DEPTH SOUNDER: I fully agree with the suggestion in the Newsletter that the transducer can be mounted in the hull without making a hole through the hull. I have a Seafarer Mark III. The transducer is installed in a water box fixed to the hull just ahead of the partition between the sail lockers and the cabin. I had to cut the floor to reach the hull, but that was easy, and underneath you find a very flat hull surface.

 

DO NOT FILL THE WATER BOX WITH CASTOR OIL. No matter how well you glue the box to the hull, using epoxy, fibreglass or whatever, the oil will leak and create a mess and a stink in the bilge. It took me two years to completely mop up about 6 ounces of the stuff and get rid of the smell. I find water no less sensitive. On Lake Champlain I was always able to get a reading down to the maximum of the instrument - 60 fathoms. One other by-product of this instal­lation is the fact that while under way, no matter how slowly I am moving, the turbulence by the bottom of the keel shows up on the dial and it is possible then to see how many feet (inches?) of water there are between the bottom of the keel and the bottom. In the fall, I remove the transducer from the water box, stick a towel in the tube and remove the water.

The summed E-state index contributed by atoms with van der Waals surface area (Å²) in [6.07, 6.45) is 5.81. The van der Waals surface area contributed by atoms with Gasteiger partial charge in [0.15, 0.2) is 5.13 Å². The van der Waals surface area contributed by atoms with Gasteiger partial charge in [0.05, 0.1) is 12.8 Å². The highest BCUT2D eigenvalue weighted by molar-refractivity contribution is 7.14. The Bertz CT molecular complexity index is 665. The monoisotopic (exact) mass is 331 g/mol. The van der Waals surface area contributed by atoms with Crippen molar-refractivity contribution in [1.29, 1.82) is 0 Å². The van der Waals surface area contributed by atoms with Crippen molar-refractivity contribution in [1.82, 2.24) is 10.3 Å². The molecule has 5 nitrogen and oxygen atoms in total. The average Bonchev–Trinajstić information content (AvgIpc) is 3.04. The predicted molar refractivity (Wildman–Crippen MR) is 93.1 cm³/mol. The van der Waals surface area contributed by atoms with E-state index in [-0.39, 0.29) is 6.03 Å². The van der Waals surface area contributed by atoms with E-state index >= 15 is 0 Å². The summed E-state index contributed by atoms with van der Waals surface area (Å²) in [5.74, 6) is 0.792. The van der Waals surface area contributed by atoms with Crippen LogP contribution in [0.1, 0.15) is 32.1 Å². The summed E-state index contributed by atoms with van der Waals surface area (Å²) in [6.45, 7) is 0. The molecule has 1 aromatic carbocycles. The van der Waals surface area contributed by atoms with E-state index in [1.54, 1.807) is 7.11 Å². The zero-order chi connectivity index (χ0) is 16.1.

SUMLOG: I have installed the dial in the backrest of the small seat forward of the table on the port side. The sensor is located under the seat and the cable is only about 2 to 3 feet with no sharp bends. If weeds get caught in the impeller it is possible to remove when at dockside simply by reaching under the hull with your hand. Or, you can go for a swim and remove any foreign matter. The readings are accurate within ±5%. When you are sailing, if for any reason your keel stalls, the reading drops to zero immediately due to the disturbed flow around the keel.